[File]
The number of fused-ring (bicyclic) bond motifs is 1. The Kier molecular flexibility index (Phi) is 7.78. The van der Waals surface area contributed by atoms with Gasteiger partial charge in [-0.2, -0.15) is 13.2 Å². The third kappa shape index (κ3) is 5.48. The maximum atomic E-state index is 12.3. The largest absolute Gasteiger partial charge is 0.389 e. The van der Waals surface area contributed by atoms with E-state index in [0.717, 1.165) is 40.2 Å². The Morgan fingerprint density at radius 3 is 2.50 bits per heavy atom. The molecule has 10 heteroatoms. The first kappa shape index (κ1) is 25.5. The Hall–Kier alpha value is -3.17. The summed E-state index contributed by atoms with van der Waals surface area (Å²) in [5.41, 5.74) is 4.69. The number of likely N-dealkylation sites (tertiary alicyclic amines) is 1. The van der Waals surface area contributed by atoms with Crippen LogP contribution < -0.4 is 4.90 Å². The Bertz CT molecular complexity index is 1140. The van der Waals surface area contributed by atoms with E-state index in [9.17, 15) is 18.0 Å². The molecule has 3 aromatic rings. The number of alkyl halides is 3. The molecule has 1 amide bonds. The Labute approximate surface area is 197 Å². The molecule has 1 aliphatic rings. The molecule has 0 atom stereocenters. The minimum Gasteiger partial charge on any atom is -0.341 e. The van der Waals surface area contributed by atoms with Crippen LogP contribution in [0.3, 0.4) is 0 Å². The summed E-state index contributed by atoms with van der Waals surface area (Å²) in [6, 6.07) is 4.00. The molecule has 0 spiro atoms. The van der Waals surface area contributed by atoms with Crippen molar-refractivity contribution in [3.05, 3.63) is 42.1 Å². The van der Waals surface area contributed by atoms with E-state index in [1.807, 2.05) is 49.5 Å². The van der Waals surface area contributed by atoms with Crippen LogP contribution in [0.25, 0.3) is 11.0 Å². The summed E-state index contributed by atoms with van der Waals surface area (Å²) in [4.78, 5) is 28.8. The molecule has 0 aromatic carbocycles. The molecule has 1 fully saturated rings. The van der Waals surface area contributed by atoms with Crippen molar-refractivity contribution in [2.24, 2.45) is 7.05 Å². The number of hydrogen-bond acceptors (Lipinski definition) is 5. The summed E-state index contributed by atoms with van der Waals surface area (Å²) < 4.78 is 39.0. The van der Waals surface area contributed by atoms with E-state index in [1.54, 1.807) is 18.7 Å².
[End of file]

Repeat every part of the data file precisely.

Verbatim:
The number of fused-ring (bicyclic) bond motifs is 1. The Kier molecular flexibility index (Phi) is 7.78. The van der Waals surface area contributed by atoms with Gasteiger partial charge in [-0.2, -0.15) is 13.2 Å². The third kappa shape index (κ3) is 5.48. The maximum atomic E-state index is 12.3. The largest absolute Gasteiger partial charge is 0.389 e. The van der Waals surface area contributed by atoms with E-state index in [0.717, 1.165) is 40.2 Å². The Morgan fingerprint density at radius 3 is 2.50 bits per heavy atom. The molecule has 10 heteroatoms. The first kappa shape index (κ1) is 25.5. The Hall–Kier alpha value is -3.17. The summed E-state index contributed by atoms with van der Waals surface area (Å²) in [5.41, 5.74) is 4.69. The number of likely N-dealkylation sites (tertiary alicyclic amines) is 1. The van der Waals surface area contributed by atoms with Crippen LogP contribution < -0.4 is 4.90 Å². The Bertz CT molecular complexity index is 1140. The van der Waals surface area contributed by atoms with E-state index in [9.17, 15) is 18.0 Å². The molecule has 3 aromatic rings. The number of alkyl halides is 3. The molecule has 1 amide bonds. The Labute approximate surface area is 197 Å². The molecule has 1 aliphatic rings. The molecule has 0 atom stereocenters. The minimum Gasteiger partial charge on any atom is -0.341 e. The van der Waals surface area contributed by atoms with Crippen LogP contribution in [0.3, 0.4) is 0 Å². The summed E-state index contributed by atoms with van der Waals surface area (Å²) in [6, 6.07) is 4.00. The molecule has 0 spiro atoms. The van der Waals surface area contributed by atoms with Crippen molar-refractivity contribution in [3.05, 3.63) is 42.1 Å². The van der Waals surface area contributed by atoms with E-state index in [1.807, 2.05) is 49.5 Å². The van der Waals surface area contributed by atoms with Crippen LogP contribution in [0.25, 0.3) is 11.0 Å². The summed E-state index contributed by atoms with van der Waals surface area (Å²) in [4.78, 5) is 28.8. The molecule has 0 aromatic carbocycles. The molecule has 1 fully saturated rings. The van der Waals surface area contributed by atoms with Crippen molar-refractivity contribution in [2.24, 2.45) is 7.05 Å². The number of hydrogen-bond acceptors (Lipinski definition) is 5. The summed E-state index contributed by atoms with van der Waals surface area (Å²) < 4.78 is 39.0. The van der Waals surface area contributed by atoms with E-state index in [1.54, 1.807) is 18.7 Å².